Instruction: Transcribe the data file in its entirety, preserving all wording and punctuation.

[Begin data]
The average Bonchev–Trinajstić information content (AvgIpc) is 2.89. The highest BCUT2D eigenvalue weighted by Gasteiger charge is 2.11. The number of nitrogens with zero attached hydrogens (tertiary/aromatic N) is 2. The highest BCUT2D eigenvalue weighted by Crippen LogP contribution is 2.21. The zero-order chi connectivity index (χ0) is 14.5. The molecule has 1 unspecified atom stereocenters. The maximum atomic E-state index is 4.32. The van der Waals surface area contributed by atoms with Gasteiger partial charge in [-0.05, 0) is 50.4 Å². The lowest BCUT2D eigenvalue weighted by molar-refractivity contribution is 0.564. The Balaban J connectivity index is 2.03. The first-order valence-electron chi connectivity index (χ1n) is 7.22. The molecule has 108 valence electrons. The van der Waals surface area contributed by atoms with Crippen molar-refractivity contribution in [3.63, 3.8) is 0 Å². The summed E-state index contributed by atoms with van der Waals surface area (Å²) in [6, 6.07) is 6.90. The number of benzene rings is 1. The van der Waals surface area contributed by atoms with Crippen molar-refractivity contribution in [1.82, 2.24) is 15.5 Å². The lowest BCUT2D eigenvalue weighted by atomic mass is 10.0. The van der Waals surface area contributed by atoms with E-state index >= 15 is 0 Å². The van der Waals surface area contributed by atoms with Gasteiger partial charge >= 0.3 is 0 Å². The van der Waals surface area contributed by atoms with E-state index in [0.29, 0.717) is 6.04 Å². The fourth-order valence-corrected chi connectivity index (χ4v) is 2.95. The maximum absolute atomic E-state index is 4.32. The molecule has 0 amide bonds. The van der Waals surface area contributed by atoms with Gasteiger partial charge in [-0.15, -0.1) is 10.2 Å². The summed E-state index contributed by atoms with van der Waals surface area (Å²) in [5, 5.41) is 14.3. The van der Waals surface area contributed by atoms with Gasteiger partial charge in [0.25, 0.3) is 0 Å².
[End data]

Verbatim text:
The average Bonchev–Trinajstić information content (AvgIpc) is 2.89. The highest BCUT2D eigenvalue weighted by Gasteiger charge is 2.11. The number of nitrogens with zero attached hydrogens (tertiary/aromatic N) is 2. The highest BCUT2D eigenvalue weighted by Crippen LogP contribution is 2.21. The zero-order chi connectivity index (χ0) is 14.5. The molecule has 1 unspecified atom stereocenters. The maximum atomic E-state index is 4.32. The van der Waals surface area contributed by atoms with Gasteiger partial charge in [-0.05, 0) is 50.4 Å². The lowest BCUT2D eigenvalue weighted by molar-refractivity contribution is 0.564. The Balaban J connectivity index is 2.03. The first-order valence-electron chi connectivity index (χ1n) is 7.22. The molecule has 108 valence electrons. The van der Waals surface area contributed by atoms with Crippen molar-refractivity contribution in [3.63, 3.8) is 0 Å². The summed E-state index contributed by atoms with van der Waals surface area (Å²) in [6, 6.07) is 6.90. The number of benzene rings is 1. The van der Waals surface area contributed by atoms with Crippen molar-refractivity contribution in [1.82, 2.24) is 15.5 Å². The lowest BCUT2D eigenvalue weighted by atomic mass is 10.0. The van der Waals surface area contributed by atoms with E-state index >= 15 is 0 Å². The van der Waals surface area contributed by atoms with Gasteiger partial charge >= 0.3 is 0 Å². The van der Waals surface area contributed by atoms with E-state index in [0.29, 0.717) is 6.04 Å². The fourth-order valence-corrected chi connectivity index (χ4v) is 2.95. The maximum absolute atomic E-state index is 4.32. The molecule has 0 amide bonds. The van der Waals surface area contributed by atoms with Gasteiger partial charge in [-0.15, -0.1) is 10.2 Å². The summed E-state index contributed by atoms with van der Waals surface area (Å²) in [5, 5.41) is 14.3. The van der Waals surface area contributed by atoms with Gasteiger partial charge in [0.25, 0.3) is 0 Å².